More on Borderlands the Pre-Sequel – Comparative Opinions!

We didn’t really plan on what to talk about, but we were sure that there was enough to talk about with Borderlands the Pre-Sequel that we could both write a post about it! So yesterday Holly wrote her first impressions, and I was going to add mine today.

We’ve talked about it before, and more recently, but we do really love the Borderlands games. At first look: ridiculous. But then you see that they are split-screen cooperative, which is a dying breed in console gaming. Then you see that it is an RPG – a treasure-hunting, random-loot-generating, skill-tree-having, Diablo-style RPG. And I love those!

Borderlands the Pre-SequelAnd while it is a shooter, and a somewhat violent one at that, with cell-shaded graphics and completely unrealistic villains and situations, you’re not in the thick of it quite like you are in the really hyper-real shooters these days. The developers also love their community – coming out with a constant stream of substantial DLC (we’ve already bought the Season Pass for this one!), and using social media to distribute unlockables to everyone. And they decided with this game to stay on the “older” generation of consoles, rather than move on to the new ones – because that’s where their fan base was.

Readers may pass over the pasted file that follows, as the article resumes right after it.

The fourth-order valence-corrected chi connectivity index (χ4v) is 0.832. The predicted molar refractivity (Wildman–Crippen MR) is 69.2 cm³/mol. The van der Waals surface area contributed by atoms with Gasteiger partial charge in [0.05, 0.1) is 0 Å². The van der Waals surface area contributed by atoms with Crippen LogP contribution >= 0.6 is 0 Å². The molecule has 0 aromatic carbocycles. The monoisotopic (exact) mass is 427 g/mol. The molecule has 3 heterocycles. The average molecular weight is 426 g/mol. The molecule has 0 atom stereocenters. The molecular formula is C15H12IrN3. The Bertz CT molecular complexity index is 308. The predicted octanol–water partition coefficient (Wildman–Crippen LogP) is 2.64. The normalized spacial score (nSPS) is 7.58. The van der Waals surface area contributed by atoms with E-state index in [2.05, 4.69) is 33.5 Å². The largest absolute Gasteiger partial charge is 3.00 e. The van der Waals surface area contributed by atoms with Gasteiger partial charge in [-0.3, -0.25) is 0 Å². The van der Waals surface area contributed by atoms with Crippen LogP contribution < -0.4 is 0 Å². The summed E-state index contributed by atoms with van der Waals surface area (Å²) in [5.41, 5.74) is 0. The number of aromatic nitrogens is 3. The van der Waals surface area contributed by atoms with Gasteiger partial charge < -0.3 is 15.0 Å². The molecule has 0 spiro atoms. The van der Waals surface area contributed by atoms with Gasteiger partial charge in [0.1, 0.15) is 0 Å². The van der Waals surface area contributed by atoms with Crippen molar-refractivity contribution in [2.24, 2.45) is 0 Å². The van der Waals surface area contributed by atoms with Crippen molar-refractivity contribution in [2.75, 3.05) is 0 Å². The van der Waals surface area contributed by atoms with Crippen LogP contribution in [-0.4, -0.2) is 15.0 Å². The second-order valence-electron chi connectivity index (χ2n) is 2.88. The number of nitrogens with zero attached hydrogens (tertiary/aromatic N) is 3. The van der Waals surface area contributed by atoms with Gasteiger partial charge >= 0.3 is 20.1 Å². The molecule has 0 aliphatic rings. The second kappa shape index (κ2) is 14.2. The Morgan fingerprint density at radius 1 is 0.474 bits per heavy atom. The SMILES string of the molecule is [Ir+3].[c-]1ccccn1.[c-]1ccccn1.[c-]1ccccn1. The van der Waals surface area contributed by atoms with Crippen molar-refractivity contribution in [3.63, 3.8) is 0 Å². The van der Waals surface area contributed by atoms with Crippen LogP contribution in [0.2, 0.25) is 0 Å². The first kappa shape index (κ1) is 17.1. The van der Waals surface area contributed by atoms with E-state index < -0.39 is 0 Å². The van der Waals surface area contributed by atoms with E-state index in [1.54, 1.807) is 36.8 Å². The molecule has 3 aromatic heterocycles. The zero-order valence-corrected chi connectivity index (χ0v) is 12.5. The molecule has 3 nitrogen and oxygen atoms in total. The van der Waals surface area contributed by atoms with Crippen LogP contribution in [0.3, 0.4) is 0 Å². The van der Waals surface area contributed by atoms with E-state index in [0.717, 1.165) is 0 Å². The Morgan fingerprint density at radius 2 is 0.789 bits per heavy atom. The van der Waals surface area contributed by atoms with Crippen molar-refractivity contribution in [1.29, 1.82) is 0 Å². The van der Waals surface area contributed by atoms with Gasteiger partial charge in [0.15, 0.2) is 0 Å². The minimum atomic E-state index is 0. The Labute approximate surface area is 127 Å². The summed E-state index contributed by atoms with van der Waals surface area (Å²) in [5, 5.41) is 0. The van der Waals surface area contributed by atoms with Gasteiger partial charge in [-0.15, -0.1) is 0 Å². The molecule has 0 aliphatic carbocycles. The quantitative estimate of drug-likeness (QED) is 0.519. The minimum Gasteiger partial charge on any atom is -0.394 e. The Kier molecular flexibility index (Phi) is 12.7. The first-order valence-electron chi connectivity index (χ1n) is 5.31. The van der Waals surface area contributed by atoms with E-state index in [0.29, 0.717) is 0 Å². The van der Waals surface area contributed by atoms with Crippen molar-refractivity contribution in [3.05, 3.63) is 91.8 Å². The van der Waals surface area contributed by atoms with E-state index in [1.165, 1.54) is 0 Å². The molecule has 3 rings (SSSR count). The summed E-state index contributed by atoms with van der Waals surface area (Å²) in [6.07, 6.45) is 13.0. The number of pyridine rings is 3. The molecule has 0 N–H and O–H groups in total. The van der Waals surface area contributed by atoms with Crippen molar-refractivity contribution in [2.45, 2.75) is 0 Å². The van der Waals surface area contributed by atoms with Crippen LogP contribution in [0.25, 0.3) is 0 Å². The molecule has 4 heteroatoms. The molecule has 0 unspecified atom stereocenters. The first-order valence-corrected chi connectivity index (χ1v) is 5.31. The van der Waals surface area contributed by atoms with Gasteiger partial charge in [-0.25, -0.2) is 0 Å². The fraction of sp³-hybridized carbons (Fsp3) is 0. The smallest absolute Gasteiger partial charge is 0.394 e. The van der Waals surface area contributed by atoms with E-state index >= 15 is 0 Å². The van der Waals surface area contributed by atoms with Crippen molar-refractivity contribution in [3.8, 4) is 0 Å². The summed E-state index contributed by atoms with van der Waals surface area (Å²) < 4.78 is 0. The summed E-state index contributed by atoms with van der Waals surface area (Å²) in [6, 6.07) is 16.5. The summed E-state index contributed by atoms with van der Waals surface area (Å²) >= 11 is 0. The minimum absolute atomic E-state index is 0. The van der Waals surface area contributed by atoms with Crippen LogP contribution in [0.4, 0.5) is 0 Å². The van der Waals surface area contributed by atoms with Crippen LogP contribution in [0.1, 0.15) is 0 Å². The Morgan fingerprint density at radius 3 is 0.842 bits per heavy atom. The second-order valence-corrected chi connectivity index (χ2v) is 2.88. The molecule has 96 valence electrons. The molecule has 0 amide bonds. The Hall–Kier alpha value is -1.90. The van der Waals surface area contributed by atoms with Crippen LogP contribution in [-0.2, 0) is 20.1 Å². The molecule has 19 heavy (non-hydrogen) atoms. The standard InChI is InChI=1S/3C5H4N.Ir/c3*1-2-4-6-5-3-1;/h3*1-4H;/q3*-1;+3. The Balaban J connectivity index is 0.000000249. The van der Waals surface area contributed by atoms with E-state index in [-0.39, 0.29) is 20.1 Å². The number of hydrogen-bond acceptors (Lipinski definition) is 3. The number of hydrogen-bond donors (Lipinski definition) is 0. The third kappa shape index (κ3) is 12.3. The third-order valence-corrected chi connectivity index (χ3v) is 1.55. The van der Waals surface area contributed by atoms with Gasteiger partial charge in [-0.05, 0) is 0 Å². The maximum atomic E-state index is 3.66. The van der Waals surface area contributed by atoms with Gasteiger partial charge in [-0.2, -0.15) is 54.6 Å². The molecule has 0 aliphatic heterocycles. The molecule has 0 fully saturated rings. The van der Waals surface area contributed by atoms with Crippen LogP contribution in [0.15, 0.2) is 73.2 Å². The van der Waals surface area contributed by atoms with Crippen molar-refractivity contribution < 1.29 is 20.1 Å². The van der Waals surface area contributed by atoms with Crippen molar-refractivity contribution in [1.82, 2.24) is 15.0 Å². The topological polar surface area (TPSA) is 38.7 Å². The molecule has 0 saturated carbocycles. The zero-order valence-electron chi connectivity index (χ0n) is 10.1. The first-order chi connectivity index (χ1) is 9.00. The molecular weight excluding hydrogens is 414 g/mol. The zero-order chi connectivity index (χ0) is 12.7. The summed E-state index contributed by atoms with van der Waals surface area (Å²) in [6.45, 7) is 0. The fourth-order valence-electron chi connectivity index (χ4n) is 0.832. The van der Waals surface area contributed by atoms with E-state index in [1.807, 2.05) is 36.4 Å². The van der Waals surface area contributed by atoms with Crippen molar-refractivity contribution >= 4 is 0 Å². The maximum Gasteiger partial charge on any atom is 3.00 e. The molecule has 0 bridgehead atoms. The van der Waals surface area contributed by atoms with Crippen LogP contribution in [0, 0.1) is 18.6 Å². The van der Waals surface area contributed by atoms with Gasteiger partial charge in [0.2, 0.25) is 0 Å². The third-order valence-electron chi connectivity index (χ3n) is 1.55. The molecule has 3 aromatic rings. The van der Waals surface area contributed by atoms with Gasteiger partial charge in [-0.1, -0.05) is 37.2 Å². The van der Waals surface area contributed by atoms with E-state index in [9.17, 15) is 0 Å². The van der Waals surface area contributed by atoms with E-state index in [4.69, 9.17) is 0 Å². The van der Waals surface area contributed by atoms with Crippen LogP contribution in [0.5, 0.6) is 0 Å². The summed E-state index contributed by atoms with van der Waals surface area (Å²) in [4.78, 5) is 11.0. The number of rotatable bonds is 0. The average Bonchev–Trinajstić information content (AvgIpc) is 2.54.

So that’s why I was excited for the game… what have I taken away from it, other than what Holly’s already described?

We Love The Moon (part 2)

As Holly said, we love the moon. It instantly makes for a different gameplay experience even while keeping you in the same world you were before. A couple of things I want to talk about that the moon, and its low-atmosphere, low-gravity existence: treasure hunting and combat.

Treasure Hunting – In Space!

You have to think about everything now in three dimensions. And while it’s always been true that they hide things really well in the Borderlands games – including adding little in-game achievements for finding hidden secrets in Borderlands 2 – it’s never been more true than in this game.

Before, we would have to look around and see if there were parts of the landscape – roofs, ledges, doors – that could be reached. Now, the answer is that yes, they can be reached – but how, and from where? With a good enough jump, you can get just about anywhere; and climbing up buildings or terrain features, you can get really high up. To what point and purpose?

We keep finding things when we go exploring, and they’ve done a good job of continuing to reward exploration. But it’s hard now. You have to hunt with a purpose. Because as you’re out there, seeing if you can climb a cliff or get on a roof, your oxygen (Oz) is depleting. And as you boost your jumps, it’s depleting rapidly.

We’ve often had to turn and run from climbing and exploring expeditions, because our oxygen was out. Then it’s a matter of figuring out if there’s a better or faster way up. It’s making us pay attention to the world they have built even more than before.

And we keep finding those treasure boxes.

Combat

Holly talked about how the low gravity, and the ability to slam the ground (BUTT SLAM), has changed combat for us as the players. However, we’re not alone.

It’s changed combat for the baddies, too.